3D printer extrudes molten glass to produce objets d'art

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The G3DP process produces an array of quite beautiful glass objects worthy of a Dale Chihuly exhibit

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The list of materials capable of being extruded through a 3D printer seems to grow by the week, moving well beyond plastics, food and metals to now include another unlikely substance: glass. And while previous 3D printing methods have used powdered glass and silica sand, a team of researchers led by Neri Oxman out of MIT’s Mediated Matter Group has developed a 3D printer that extrudes molten glass.

Dubbed G3DP (Glass 3D Printing), the method is the first-of-its-kind optically transparent glass printing process that uses a fully functional material extrusion 3D printer. It essentially takes the ancient process of glassmaking developed some 4,500 years ago and updates it with 3D technology to produce an array of quite beautiful glass objects worthy of a Dale Chihuly exhibit.

The most common type of 3D printer – fused deposition modeling (FDM) – has been limited to using material in filament form due to its inability to handle materials that require a high melting point. Unfortunately, this limits the size and scale of the final product. Advantages of glass in additive manufacturing are its hardness, durability and optical qualities, as well as its affordability and availability, with cheap and abundant silica sand, soda ash and limestone the main ingredients.

Working with molten glass presented unique challenges to the team. Glass objects need to be cooled down to room temperature in a slow, controlled fashion through a specific temperature range in what is known as the annealing process. This removes built-in stresses associated with thermal gradients that may otherwise lead to spontaneous breakage of the glass. The group initially used propane torches manually, but this proved too difficult to control and the objects cracked. A solution was found with the addition of a heated annealing chamber that the glass object was 3D printed into, allowing for a consistent and controlled temperature.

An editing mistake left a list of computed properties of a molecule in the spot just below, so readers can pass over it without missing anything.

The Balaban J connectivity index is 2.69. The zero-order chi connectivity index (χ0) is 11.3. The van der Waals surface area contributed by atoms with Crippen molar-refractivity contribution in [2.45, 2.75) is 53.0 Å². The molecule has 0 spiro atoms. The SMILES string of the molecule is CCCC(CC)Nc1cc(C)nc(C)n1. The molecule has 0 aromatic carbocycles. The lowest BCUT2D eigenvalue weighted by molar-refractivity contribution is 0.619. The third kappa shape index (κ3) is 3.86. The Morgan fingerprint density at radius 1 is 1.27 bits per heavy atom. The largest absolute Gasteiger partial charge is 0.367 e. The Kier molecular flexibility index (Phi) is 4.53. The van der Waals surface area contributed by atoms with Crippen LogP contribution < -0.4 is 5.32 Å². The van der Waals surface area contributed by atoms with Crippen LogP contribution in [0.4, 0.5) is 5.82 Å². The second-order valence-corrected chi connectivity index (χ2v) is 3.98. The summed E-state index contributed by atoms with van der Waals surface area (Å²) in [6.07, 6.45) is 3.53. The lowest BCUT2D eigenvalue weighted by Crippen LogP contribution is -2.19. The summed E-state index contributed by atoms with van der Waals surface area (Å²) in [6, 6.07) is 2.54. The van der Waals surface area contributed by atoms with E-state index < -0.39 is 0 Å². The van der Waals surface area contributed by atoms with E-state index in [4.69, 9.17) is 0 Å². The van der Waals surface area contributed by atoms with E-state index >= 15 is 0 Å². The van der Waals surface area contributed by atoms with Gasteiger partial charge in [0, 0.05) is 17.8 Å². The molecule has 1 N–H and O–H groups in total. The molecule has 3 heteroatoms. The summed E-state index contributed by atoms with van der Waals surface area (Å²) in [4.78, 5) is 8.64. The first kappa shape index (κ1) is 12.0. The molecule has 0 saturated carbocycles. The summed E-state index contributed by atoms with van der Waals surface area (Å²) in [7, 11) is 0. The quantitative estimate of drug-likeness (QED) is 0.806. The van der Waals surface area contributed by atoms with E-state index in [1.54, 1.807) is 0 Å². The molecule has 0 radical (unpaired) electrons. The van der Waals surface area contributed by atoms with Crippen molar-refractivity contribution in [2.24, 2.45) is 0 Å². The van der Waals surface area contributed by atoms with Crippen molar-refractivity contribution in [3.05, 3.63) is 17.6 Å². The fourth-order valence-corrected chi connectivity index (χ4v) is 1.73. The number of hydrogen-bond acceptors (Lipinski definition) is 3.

“The lower chamber acts as an annealer: it keeps the glass warm and it cools it down slowly to release the stresses,” said Giorgia Franchin, one of the researchers with Mediated Matter Group.

The 3D printer assembled by the group is made up of a kiln cartridge where molten glass beads are top loaded into a 1,800-watt crucible kiln chamber, which is essentially a furnace able to melt and maintain molten glass between 1,040 and 1,165° C (1,904 – 2,129° F). The temperature, which affects glass viscosity, flow rate, layer height and feed rate, can be adjusted depending on the desired output. Using simple gravity, the molten material is extruded through a 10 mm-diameter, 300-watt ceramic nozzle heated to 1,000° C (1,832° F).

The size of the printed glass objects are currently limited by the size of the annealing chamber, which measures 250 x 250 x 300 mm (9.8 x 9.8 x 11.8 in). But the chamber comes equipped with a transparent ceramic window to monitor the building process, which resembles honey squeezed out of a bottle as it’s layered on top of previous levels.

Besides the artful glass objects created by the process, potential applications include bespoke lab equipment and parts for the aerospace industry.

The paper detailing the glass printer was published in the journal 3D Printing and Additive Manufacturing.

The printer and some of its creations can be seen in the video below.

View gallery - 9 images

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